Abrupt Atlantic Ocean Changes May Have Been Natural
Climate change may not have been to blame for an abrupt recent slowdown of a sweeping Atlantic Ocean current, a change that delivered an intense pulse of ocean warming and sea level rise through the Gulf of Maine and elsewhere along the East Coast.
Modeling-based analysis by British scientists, published Monday in Nature Geoscience, concluded that the decline in the Atlantic meridional overturning circulation (AMOC) from 2004 to 2014 was “part of decadal variability of the North Atlantic,” representing a recovery following a previous strengthening of its currents.
Atlantic Ocean currents influence the weather and sea levels.
Credit: John Spade/Flickr
Still, leading scientists warn that greenhouse gas pollution appears to be causing the circulation pattern to slow down, and that it will continue to do so with far-reaching implications for weather and for flood-prone cities and farms around the world.
The findings were based on analysis of data from Met Office weather forecasting models. They were generally welcomed by other scientists, who said they point to the powerful role that the whims of nature can play on the ocean cycle — even as greenhouse gas pollution causes ice sheets to melt, which prior research has shown is causing the circulation to slow overall.
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“The decline we’ve seen is much larger than we would have expected just from increasing greenhouse gases over the last decade,” said Tom Delworth, a climate scientist with the National Oceanic and Atmospheric Administration and Princeton University. He wasn't involved with the study.
The AMOC washes warm equatorial waters toward the Arctic and shuffles cold Arctic waters southward, helping to regulate ocean and air temperatures.
Greenhouse gas pollution has caused air temperatures to rise nearly 2°F globally since the Industrial Revolution, warming oceans and causing seas to rise worldwide now by an average of more than an inch per decade. The Atlantic circulation slowdown caused impacts to be especially pronounced along the East Coast, worsening floods and devastating some fisheries.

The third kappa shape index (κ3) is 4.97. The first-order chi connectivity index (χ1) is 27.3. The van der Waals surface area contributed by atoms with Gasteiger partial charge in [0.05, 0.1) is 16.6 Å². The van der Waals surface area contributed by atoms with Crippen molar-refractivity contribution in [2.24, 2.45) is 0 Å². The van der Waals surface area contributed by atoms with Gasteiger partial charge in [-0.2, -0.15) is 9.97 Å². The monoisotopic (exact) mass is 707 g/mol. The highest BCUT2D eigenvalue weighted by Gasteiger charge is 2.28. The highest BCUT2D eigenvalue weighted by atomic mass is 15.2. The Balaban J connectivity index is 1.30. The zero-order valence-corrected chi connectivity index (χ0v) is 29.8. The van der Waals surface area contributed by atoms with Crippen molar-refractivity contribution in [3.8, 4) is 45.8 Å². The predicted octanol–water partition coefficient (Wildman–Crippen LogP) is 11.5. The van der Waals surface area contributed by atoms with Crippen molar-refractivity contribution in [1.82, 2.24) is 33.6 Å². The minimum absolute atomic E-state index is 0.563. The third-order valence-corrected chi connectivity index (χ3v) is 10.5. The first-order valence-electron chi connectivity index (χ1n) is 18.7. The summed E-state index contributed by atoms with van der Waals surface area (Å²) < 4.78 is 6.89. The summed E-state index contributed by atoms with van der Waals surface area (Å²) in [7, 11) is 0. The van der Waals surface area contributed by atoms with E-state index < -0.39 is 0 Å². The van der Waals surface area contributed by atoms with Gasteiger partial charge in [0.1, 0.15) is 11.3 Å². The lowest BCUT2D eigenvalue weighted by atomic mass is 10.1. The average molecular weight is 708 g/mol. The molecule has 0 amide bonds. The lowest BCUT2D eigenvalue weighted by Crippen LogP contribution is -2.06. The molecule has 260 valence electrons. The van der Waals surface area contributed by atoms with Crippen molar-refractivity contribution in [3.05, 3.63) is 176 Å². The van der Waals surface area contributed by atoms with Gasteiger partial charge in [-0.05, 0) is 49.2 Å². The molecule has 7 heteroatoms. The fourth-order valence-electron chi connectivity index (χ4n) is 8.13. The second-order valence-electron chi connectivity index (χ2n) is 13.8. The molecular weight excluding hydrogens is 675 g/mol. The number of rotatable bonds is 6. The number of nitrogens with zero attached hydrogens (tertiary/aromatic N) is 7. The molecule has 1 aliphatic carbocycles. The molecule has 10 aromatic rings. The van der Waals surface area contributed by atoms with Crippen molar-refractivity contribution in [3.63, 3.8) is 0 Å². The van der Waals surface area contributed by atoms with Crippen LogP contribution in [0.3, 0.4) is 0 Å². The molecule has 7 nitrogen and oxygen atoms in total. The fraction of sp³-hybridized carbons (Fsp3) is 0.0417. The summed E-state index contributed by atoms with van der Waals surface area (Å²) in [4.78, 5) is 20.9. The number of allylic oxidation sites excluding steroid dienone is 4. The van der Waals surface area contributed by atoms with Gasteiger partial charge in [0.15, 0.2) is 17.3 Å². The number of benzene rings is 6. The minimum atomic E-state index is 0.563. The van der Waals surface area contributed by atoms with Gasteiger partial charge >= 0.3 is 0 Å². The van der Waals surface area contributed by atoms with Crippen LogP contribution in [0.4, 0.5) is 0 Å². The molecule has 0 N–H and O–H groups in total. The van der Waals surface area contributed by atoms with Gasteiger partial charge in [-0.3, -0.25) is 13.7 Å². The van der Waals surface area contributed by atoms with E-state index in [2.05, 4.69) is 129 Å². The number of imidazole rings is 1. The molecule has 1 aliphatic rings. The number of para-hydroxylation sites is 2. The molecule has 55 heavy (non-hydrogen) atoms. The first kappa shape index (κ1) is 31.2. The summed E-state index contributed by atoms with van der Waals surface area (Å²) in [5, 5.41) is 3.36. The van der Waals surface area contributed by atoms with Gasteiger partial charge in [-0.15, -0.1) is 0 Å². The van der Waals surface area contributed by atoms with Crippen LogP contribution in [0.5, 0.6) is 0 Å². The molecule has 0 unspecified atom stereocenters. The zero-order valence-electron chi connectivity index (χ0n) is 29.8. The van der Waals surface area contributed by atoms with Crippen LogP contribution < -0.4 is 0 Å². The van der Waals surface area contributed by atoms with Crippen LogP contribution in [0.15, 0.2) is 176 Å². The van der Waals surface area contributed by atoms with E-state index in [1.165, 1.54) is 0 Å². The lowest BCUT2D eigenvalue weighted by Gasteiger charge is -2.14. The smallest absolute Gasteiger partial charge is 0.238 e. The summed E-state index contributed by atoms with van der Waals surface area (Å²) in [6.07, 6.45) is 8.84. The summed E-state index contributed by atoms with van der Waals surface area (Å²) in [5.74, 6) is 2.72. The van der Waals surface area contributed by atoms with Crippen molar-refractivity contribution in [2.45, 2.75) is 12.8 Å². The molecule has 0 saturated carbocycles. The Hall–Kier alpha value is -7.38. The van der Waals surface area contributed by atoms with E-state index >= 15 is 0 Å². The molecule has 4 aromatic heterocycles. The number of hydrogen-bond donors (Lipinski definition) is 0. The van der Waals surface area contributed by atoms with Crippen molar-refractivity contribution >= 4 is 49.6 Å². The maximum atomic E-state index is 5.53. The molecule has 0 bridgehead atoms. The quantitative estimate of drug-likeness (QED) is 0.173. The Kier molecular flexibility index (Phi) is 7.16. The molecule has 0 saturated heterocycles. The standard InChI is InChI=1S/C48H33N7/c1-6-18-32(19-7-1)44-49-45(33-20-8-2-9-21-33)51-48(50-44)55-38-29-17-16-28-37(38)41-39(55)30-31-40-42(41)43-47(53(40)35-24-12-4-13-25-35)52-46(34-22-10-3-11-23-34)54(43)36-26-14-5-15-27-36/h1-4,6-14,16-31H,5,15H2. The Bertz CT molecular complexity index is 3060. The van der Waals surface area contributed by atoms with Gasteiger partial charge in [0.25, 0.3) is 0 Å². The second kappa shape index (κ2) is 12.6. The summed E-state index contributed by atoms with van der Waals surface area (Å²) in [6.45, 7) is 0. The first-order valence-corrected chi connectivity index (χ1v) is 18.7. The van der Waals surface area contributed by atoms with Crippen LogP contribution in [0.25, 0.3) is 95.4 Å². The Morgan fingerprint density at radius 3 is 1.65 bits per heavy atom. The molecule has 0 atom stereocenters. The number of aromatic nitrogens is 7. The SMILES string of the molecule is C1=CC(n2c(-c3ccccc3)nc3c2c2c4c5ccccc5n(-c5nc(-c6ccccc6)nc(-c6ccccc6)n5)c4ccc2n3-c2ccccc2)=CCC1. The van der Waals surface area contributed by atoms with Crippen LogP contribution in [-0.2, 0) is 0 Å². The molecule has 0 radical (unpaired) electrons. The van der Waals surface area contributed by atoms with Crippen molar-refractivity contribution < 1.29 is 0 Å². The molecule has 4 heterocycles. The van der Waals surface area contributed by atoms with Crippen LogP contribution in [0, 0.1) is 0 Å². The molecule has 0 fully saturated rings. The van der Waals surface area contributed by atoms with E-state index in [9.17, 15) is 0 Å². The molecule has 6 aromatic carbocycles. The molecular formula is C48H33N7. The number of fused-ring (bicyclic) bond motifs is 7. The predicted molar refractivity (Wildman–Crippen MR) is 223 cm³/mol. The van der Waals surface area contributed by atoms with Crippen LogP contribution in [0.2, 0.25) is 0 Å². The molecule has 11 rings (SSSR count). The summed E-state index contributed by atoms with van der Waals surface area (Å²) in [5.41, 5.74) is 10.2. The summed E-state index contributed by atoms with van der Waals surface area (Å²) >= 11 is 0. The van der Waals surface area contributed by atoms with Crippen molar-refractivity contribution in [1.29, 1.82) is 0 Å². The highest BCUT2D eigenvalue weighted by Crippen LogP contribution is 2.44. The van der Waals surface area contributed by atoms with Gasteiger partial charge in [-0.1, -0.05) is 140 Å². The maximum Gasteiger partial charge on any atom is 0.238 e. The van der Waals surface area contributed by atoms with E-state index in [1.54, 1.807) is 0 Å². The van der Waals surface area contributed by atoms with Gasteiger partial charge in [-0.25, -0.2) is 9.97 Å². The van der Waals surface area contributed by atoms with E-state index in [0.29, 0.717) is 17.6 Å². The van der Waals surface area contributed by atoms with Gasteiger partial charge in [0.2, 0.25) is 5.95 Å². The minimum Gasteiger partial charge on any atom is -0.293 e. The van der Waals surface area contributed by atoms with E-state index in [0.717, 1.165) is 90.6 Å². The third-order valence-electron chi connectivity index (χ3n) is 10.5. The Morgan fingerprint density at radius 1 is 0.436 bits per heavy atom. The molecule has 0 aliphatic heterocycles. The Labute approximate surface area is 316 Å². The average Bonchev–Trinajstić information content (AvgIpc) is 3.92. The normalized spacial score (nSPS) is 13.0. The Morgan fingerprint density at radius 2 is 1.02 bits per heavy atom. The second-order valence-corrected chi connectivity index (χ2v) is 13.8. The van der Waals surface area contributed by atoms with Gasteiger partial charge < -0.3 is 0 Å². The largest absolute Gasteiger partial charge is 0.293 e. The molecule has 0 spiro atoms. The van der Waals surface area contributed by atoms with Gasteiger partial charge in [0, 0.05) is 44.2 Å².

The slowdown of the Atlantic circulation was particularly pronounced around 2009 and 2010, which research has shown contributed to a frenetic Atlantic hurricane season and to unusually cold winters in parts of North America and Europe. More recently, it may have intensified the January blizzard that briefly shut down New York and other East Coast cities.
As ocean currents go, the AMOC also plays an outsized cultural role in framing conversations about global warming. The effects of its slowdown were fictionalized in the 2004 science fiction movie, “The Day After Tomorrow.” Two years later, links between climate change and the ocean current were explained in the climate change documentary, “An Inconvenient Truth.”
The new paper didn’t attempt to determine the root cause of the cycles that periodically cause the Atlantic circulation to strengthen and weaken. Like other scientists, Laura Jackson, a Met Office scientist who led the research, said “the most likely explanation” was “natural variability.”
“Our results suggest that there hasn’t been a persistent weakening of the AMOC over the last 20 years,” Jackson said. “More years of observations would be required to identify an ongoing trend. This does not change the view that it is very likely that the AMOC will weaken over the 21st century.”
A January blizzard in New York may have been intensified by changes in the Atlantic Ocean's circulation patterns.
Credit: Stacey Bramhall/Flickr
Although the findings were well received overall by other scientists, the suggestion that the recent slowdown represented a “recovery” following a previous speedup triggered some consternation. That’s because it could be seen as diminishing the long-term role of climate change in affecting the circulation.
Michael Mann, a Penn State meteorology professor who contributed to research last year showing the AMOC is weaker now than in the last 1,000 years, said the conclusions of the new paper were “consistent with our findings.”
But Mann described the use of the word “recovery” in the title and abstract of the paper as a “gaffe” that “detracts considerably from what would otherwise be a useful contribution to the peer-reviewed literature.”
Chris Roberts, a Met Office scientist who contributed to the new paper, defended the work by pointing out that the team’s focus was limited to addressing changes that have been observed over the last couple of decades — rather than over recent centuries or into the future.
“Our results do not exclude a longer-term weakening,” Roberts said.